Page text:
Unfortunately, a loaf of bread cost 10,487,936,912 Zimbabwe Dollars.
#14. More monopoly money is printed in a given year than money in the entire world. How crazy is that? I wonder why Rich Uncle Pennybags is never mentioned on the Forbes Billionaires List?
#15. Speaking of printing money, The United States Bureau of Engraving and Printing (also called the “Money Factory”) has two active facilities from which it prints money today. Combined, these two facilities use an astounding 9.7 tons of ink per day.
I want to know which company they buy the ink from so I can invest my money there!
#16. The ink used to print money is high tech. So high tech that it has trackable, magnetic, and color changing properties.
#17. The blue ribbon in $100 bills dances. The blue ribbon woven through the new hundred dollar bill contains thousands of micro lenses that give the appearance of the Liberty Bell dancing.
#18. Money engravers are extremely skilled. Not only do money engravers work with incredible precision, but they also have to illustrate backwards.
The designs they cut into the plates is the mirror image of what it will look like when it is printed.
Think this job sounds fun? It takes close to 15 years of training to become an engraver.
#19. Only 8% of the world’s currency is actual physical money. No, the rest isn’t Bitcoin. The majority of transactions are all done digitally so no physical currency exchanges hands.
Think about how often you pay for things with your credit or debit card, or online using PayPal. This is why only 8% of currency is physical money.
#20. The U.S. once made a $100,000 bill. The largest bill ever produced (no not the $10 trillion dollar bill) was the $100,000 gold certificate. It was made to be used between banks and not for the general public.
#21. Secret designs on the $1 bill links it to the original 13 colonies. If you look closely at the $1 bill, you will notice a few interesting things tied to the number 13 which is a reference to the original 13 colonies. For example:
- 13 different representations of the number 13 on the bill.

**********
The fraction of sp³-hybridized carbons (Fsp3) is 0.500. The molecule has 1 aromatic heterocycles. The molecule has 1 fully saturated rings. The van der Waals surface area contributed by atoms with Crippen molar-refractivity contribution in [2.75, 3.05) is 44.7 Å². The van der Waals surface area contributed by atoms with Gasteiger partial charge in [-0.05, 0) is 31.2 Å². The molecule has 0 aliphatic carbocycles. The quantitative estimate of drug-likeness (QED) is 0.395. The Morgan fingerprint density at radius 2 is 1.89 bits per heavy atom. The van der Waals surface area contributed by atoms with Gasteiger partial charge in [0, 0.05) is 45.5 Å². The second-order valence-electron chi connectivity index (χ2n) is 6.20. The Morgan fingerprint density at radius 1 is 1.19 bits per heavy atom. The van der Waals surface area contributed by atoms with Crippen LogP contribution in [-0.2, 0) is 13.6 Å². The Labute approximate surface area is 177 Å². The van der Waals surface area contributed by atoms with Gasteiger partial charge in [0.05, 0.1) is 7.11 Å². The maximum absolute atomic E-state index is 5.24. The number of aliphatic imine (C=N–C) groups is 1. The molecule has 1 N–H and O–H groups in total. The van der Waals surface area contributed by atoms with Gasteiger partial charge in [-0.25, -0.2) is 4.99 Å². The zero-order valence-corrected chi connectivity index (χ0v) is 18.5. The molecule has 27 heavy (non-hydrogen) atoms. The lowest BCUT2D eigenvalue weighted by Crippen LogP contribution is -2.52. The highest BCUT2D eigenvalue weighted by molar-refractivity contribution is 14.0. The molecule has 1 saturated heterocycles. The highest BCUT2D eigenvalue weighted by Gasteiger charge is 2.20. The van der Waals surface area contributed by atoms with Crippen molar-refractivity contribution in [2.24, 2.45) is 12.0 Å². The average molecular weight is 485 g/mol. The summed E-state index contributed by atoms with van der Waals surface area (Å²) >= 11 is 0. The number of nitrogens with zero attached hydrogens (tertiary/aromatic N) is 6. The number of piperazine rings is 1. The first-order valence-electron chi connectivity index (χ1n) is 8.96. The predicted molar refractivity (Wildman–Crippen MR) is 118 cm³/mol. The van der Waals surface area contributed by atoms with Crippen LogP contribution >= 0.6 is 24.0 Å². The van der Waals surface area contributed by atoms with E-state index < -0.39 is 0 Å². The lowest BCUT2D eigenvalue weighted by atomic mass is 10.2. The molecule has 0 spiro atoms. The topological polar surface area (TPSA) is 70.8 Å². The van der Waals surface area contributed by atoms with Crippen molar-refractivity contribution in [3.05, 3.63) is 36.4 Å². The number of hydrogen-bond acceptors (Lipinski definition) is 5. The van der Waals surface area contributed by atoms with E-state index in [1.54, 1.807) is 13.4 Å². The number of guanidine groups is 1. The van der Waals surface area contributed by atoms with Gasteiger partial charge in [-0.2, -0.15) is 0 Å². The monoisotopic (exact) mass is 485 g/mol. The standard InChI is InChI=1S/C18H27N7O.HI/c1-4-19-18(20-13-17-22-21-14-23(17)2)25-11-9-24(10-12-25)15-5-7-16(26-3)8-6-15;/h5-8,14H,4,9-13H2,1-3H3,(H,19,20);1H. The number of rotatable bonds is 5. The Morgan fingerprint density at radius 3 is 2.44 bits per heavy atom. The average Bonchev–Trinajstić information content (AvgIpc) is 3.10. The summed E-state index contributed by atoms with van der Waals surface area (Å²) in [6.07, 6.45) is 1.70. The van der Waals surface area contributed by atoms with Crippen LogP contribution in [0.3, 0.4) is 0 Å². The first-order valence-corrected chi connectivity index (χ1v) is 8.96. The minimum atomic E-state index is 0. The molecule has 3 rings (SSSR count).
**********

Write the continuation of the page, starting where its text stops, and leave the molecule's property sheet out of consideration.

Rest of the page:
- 13 steps on the pyramid.
- 13 vertical bars on the shield.
- 13 horizontal stripes on the top of the shield.
- 13 stars above the eagle.
- 13 leaves and 13 berries on the olive branch in one of the eagle’s talons, and in its other there are 13 arrows.
- On the front of the bill, on the Department of Treasury seal, there are 13 stars above the key.
#22. All 50 states are listed across the top of the Lincoln Memorial on the back of a $5 bill. In order to read them, you are going to need a magnifying glass.
#23. Over 60 communities throughout the U.S. have their own local currency. Walt Disney World is one such place. Here is a list of the others.
#24. Quarters and dimes have ridges because people used to “shave” the edges of the coins when they were made of pure metal. Merchants had to weigh the coins to make sure they were receiving unshaved coins. The ridges made it almost impossible to shave them.
The coins still have ridges today, even though they aren’t made of pure metal any longer so blind people can distinguish between them easier.
#25. Pennies in your garden deter pests. Pennies buried in a garden will repel slugs, which get electric shocks from touching copper and zinc.
#26. A penny costs more to manufacture than it is worth. It costs the government roughly $0.02 to make a single penny. No wonder we’re in debt!
#27. Loose change really does add up. In 2015 the TSA collected $765,759.15 in loose change at airport security checkpoints across the country.
This proves you should download the free Qapital app and take advantage of your loose change.
And if you were wondering what happened to the loose change the TSA collected, they kept all of it.
#28. The average allowance is now $65 a month. You read that right. Long gone are the days of getting $5 for an allowance. According to a survey, kids today get close to $800 a year from an allowance.
All I know is if I were a kid today, I would be investing that money so I could retire by the time I hit 40!
#29. Curious where piggy banks originated from? In Old English “pygg” was a type of clay that was used for making jars and dishes that held money. Over generations, the word eventually morphed into “piggy bank.”
#30. There are ATMs on every continent on Earth. There are over 1.6 million ATMs in the world, and there is even one in Antarctica.
When are ATMs used most? Friday is the most popular day at the ATM. The average amount people withdraw is $80.
#31. More than half of lottery tickets sold are bought by 5% of people. While it is fun to play the lottery once in a while and dream of a life with $200 million, the reality is we barely have a chance of winning.